Black's goodenia facts for kids
Quick facts for kidsBlack's goodenia
|In Scott Creek Conservation Park|
Goodenia blackiana, commonly known as Black's goodenia, is a species of flowering plant in the family Goodeniaceae and is endemic to southern Australia. It is a herb with egg-shaped to lance-shaped leaves with the narrower end towards the base, and racemes of yellow flowers.
Goodenia blackiana is a prostrate to ascending perennial herb that typically grows to a height of 200 mm (7.9 in), with stems up to 200 mm (7.9 in) long. The leaves are mostly at the base of the plant, egg-shaped to lance-shaped with the narrower end towards the base, 20–60 mm (0.79–2.36 in) long and 5–15 mm (0.20–0.59 in) wide, with cottony, woolly hairs on the lower surface. The flowers are arranged in racemes up to 50 mm (2.0 in) long on a peduncle 30–50 mm (1.2–2.0 in) long, or are solitary in leaf axils. Each flower is on a pedicel 30–50 mm (1.2–2.0 in) long with a linear bracteoles 5–12 mm (0.20–0.47 in) long at the base. The sepals are narrow oblong to egg-shaped, 4–5 mm (0.16–0.20 in) long, the petals yellow, 13–14 mm (0.51–0.55 in) long. The lower lobes of the corolla are 5–6 mm (0.20–0.24 in) long with wings about 2 mm (0.079 in) wide. Flowering mainly occurs from September to January and the fruit is a more or less cylindrical capsule about 10 mm (0.39 in) long.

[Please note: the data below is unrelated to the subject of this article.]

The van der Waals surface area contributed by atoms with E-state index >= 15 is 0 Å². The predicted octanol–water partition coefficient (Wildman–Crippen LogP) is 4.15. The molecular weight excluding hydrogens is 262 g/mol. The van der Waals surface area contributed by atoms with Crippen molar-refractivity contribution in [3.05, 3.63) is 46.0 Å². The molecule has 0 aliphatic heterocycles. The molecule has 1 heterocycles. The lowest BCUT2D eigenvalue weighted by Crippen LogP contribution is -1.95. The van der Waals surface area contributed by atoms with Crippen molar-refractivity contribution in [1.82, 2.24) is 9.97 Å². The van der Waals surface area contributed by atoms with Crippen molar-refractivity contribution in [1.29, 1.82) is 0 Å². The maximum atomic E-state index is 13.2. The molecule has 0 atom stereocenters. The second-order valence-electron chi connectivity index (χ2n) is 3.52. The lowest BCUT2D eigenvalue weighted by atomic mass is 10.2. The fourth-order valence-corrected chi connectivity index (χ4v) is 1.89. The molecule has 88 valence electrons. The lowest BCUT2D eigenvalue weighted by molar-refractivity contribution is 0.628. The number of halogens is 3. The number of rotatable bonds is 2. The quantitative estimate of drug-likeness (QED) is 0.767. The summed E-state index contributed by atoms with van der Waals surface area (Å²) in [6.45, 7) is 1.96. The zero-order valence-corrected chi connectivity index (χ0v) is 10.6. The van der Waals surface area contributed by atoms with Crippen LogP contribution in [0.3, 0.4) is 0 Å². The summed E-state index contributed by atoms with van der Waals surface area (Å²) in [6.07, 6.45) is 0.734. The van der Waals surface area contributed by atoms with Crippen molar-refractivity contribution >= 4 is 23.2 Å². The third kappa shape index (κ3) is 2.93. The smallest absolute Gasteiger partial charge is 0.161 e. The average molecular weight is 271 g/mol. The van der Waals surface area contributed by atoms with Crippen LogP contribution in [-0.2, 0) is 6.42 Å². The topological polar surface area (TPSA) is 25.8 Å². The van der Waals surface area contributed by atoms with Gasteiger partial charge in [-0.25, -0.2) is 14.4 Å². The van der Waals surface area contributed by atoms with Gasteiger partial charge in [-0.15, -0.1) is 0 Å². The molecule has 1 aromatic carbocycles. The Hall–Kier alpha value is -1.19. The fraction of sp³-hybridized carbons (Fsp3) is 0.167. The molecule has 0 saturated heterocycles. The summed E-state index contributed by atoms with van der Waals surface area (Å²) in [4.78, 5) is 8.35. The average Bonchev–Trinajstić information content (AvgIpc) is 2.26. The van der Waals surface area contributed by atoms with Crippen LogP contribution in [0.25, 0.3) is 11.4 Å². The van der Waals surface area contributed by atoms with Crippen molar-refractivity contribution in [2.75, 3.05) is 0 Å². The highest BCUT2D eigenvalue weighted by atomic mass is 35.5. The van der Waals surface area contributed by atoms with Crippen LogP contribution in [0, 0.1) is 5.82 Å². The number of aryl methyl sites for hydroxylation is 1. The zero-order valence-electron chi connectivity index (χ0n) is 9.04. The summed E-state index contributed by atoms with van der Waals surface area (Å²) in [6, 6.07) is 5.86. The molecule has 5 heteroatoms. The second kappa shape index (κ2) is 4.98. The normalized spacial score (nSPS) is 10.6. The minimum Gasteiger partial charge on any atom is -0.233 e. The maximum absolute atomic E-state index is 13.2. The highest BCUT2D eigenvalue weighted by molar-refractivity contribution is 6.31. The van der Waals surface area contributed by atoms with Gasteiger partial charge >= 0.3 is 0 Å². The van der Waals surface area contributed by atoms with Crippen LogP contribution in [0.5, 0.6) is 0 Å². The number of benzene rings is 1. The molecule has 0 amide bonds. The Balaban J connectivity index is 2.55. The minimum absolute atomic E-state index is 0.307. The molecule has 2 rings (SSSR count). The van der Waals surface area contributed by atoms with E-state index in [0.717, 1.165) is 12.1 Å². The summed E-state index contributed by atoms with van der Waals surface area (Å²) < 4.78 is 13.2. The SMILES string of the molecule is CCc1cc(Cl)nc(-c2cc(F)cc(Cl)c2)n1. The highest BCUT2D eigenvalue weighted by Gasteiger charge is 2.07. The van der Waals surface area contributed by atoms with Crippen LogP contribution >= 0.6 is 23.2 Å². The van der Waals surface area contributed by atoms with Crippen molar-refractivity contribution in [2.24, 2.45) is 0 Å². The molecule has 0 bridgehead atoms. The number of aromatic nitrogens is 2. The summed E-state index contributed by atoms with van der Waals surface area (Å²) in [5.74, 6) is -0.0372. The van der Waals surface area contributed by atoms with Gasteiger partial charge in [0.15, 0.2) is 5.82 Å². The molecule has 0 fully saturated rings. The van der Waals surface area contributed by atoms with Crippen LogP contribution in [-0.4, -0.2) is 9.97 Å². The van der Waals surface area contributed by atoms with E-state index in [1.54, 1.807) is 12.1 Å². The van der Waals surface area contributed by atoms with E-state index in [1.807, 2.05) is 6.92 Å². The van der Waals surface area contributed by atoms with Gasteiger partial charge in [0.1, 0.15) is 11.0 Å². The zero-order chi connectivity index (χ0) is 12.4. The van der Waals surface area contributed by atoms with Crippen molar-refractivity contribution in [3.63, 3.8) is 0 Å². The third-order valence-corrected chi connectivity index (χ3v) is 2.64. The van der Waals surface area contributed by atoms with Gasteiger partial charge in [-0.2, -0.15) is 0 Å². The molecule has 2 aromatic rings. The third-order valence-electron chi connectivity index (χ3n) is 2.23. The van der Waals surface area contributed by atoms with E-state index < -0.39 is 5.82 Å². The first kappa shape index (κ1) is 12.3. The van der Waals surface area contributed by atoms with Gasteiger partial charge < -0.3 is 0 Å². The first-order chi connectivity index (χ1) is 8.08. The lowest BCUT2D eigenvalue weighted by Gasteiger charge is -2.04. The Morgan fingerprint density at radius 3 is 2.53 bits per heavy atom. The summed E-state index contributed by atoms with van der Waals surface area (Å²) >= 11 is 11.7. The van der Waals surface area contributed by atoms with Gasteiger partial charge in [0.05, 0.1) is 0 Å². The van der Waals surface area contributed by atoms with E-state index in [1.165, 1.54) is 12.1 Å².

Taxonomy and naming
Goodenia blackiana was first formally described in 1992 by Roger Charles Carolin in the Flora of Australia from material collected in the Grampians in 1953.
Distribution and habitat
This goodenia grows in mallee, woodland and grassland in scattered locations in western and northern Victoria and south-eastern South Australia.